Communication. In designing systems for others you need to make your intentions for usage known. This is sometimes called documenting the system.
You should write documentation with one target audience in mind. Then review the documentation with an eye toward rewriting it for a less savvy audience.
It is useful to write something like a theory of operation section, which gives the user some notion of what the system does and why he/she would want it to do that. Then, technical details of how can follow.
One also should consider that no one reads the documentation. Thus, appropriate blurbs should be used. (Don’t put remaining hand in grinder.) Further, the design should consider making the documentation simpler.
Constraints. They can be a good thing. In designing a system, limiting ones choices can focus the development of the design, and allow it to go more quickly. Indeed, given enough carefully chosen constraints, very few design possibilities result, and the system comes together like putting a jigsaw puzzle together.
It is good to know where constraints come from, and why. Many result from user requirements, some from the capabilities of the components, some from economic consideration. Whatever the source, it helps to know if a constraint can be removed, or relaxed. This is especially important when there are too many constraints, i.e. the limitations make it unlikely to produce a result satisfying all of the limits. It is not expected to build an ice cube maker, that, under normal conditions, produces ice cubes that are cube-shaped and warm to the touch, i.e. should be both below and above 50 degrees F at the same time.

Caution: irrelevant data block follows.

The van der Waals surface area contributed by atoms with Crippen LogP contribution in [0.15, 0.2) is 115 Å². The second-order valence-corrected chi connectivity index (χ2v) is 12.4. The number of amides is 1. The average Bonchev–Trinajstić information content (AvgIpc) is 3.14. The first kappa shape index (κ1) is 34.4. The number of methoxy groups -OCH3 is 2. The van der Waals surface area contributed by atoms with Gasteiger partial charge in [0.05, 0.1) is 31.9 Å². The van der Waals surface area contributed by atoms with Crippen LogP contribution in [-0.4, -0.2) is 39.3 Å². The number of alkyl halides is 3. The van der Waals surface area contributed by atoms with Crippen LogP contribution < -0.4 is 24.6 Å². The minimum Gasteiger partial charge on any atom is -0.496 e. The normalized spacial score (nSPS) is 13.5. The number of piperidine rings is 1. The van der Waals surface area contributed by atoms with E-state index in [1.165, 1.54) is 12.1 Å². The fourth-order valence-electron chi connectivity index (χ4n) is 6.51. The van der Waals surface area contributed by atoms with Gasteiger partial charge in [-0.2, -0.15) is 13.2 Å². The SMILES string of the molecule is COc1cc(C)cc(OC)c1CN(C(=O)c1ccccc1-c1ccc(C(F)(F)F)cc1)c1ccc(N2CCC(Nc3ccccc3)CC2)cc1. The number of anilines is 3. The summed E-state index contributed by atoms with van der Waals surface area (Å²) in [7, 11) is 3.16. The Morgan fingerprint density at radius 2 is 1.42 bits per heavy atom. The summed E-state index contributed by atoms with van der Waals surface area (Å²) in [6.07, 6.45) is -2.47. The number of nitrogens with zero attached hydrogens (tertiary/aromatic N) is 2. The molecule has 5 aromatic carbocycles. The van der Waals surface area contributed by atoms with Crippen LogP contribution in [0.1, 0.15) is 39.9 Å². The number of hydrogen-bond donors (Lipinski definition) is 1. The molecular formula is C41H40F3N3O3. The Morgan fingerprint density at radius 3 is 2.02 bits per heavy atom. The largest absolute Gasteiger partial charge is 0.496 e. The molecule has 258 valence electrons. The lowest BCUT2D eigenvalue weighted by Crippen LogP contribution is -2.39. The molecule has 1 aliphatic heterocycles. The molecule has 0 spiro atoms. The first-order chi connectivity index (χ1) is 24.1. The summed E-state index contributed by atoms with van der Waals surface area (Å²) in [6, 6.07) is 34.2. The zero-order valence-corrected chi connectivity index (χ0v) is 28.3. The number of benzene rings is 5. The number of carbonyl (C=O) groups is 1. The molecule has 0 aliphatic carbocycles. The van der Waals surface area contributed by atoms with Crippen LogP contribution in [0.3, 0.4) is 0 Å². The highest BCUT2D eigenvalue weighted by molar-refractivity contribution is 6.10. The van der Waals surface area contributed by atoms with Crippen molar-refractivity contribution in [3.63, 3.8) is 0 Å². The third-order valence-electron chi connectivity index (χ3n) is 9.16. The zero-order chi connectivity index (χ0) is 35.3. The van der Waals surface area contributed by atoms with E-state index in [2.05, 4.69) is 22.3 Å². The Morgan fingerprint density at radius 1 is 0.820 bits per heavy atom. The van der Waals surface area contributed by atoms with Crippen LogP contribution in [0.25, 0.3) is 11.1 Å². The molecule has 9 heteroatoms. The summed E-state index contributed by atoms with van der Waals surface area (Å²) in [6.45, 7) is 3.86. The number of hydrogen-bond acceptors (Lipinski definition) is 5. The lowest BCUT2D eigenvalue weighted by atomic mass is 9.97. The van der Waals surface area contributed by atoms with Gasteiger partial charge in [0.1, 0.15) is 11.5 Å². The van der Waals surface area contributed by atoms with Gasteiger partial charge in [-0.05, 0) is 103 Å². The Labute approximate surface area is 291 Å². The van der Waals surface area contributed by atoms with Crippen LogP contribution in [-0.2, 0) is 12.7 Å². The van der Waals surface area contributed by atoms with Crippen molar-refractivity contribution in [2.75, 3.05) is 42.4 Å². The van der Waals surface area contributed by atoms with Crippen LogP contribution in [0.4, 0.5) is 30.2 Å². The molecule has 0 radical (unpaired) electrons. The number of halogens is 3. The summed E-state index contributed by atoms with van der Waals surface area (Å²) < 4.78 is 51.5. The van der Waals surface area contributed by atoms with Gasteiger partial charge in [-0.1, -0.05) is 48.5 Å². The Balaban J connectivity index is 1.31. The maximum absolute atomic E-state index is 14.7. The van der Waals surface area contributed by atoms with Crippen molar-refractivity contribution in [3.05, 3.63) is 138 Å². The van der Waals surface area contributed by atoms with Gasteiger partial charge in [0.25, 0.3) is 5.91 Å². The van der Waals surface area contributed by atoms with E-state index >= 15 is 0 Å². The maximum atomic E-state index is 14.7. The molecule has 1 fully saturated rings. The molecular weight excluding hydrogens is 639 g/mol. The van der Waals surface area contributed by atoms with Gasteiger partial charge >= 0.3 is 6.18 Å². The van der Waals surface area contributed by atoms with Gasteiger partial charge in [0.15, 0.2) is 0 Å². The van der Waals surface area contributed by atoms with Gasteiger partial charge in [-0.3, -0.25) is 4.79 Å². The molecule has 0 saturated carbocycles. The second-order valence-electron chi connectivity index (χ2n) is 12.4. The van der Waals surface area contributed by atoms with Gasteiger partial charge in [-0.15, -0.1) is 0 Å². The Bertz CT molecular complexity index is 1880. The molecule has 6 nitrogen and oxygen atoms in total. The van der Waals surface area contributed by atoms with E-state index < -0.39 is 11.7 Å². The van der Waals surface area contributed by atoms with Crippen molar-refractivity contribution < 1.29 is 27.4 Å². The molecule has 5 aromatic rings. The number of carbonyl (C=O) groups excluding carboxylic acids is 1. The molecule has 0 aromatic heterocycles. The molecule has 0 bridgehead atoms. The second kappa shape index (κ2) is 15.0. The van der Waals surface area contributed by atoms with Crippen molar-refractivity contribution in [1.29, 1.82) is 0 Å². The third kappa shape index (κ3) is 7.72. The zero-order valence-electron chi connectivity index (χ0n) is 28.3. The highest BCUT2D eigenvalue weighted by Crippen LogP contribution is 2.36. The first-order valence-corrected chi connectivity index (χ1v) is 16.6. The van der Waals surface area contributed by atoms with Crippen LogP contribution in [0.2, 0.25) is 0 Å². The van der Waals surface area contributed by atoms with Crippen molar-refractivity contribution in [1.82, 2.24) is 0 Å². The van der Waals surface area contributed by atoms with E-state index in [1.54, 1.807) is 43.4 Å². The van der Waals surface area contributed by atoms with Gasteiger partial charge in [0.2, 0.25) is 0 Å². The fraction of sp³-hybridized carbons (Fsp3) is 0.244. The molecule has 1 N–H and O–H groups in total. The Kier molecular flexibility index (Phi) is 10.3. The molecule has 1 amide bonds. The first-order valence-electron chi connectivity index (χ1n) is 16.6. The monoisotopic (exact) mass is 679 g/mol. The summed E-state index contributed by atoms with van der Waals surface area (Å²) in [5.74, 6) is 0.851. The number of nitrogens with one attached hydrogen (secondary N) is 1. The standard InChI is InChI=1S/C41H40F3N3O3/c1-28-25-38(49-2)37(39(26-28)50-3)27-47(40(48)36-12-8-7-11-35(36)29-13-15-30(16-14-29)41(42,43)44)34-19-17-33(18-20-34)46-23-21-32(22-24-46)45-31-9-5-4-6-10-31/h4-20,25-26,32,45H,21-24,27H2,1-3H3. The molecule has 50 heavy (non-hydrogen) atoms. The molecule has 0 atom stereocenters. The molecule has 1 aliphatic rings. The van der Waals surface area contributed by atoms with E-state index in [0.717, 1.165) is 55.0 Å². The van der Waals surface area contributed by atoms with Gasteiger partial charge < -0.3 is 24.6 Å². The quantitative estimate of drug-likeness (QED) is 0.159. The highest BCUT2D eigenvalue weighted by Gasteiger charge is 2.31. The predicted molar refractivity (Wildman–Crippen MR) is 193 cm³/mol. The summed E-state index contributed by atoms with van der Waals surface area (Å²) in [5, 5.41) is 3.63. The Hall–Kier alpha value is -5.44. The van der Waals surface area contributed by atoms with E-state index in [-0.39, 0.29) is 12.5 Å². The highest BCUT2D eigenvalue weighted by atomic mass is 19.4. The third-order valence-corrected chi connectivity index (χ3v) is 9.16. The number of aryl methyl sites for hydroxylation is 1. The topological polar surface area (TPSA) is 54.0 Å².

Maintenance. How long does your system last?
For systems with physical components, it is easy to think of such systems needing occasional repair and maintenance. If well designed, such repair can be done quickly and easily. However, complex nonphysical systems
also need maintenance. A common type of example is a data storage system. In order to use less space, data may be reorganized and rearranged and rerepresented. In software, garbage collection is a type of routine used in
memory management. Systems also need updates and improving to keep up with changing demand. Thus, flexible systems can accommodate redesign and adaptations. Certain government codicils allow for such amendments.